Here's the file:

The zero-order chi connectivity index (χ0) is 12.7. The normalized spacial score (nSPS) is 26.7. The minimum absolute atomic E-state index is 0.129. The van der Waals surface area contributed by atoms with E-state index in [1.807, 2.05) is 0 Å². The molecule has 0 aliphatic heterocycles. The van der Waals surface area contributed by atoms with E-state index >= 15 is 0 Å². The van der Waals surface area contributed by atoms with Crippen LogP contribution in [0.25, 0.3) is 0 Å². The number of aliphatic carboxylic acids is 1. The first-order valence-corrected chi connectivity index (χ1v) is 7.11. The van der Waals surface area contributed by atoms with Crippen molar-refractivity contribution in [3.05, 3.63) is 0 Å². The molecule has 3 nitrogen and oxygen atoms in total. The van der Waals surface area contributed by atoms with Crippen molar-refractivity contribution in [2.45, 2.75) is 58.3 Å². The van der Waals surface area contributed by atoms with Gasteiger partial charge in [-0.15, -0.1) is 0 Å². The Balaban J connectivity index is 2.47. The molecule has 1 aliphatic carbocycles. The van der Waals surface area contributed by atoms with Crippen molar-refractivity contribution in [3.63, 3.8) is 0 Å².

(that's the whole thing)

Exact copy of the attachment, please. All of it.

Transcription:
The zero-order chi connectivity index (χ0) is 12.7. The normalized spacial score (nSPS) is 26.7. The minimum absolute atomic E-state index is 0.129. The van der Waals surface area contributed by atoms with E-state index in [1.807, 2.05) is 0 Å². The molecule has 0 aliphatic heterocycles. The van der Waals surface area contributed by atoms with E-state index >= 15 is 0 Å². The van der Waals surface area contributed by atoms with Crippen LogP contribution in [0.25, 0.3) is 0 Å². The number of aliphatic carboxylic acids is 1. The first-order valence-corrected chi connectivity index (χ1v) is 7.11. The van der Waals surface area contributed by atoms with Crippen molar-refractivity contribution in [3.05, 3.63) is 0 Å². The molecule has 3 nitrogen and oxygen atoms in total. The van der Waals surface area contributed by atoms with Crippen molar-refractivity contribution in [2.45, 2.75) is 58.3 Å². The van der Waals surface area contributed by atoms with Gasteiger partial charge in [-0.15, -0.1) is 0 Å². The Balaban J connectivity index is 2.47. The molecule has 1 aliphatic carbocycles. The van der Waals surface area contributed by atoms with Crippen molar-refractivity contribution in [3.63, 3.8) is 0 Å².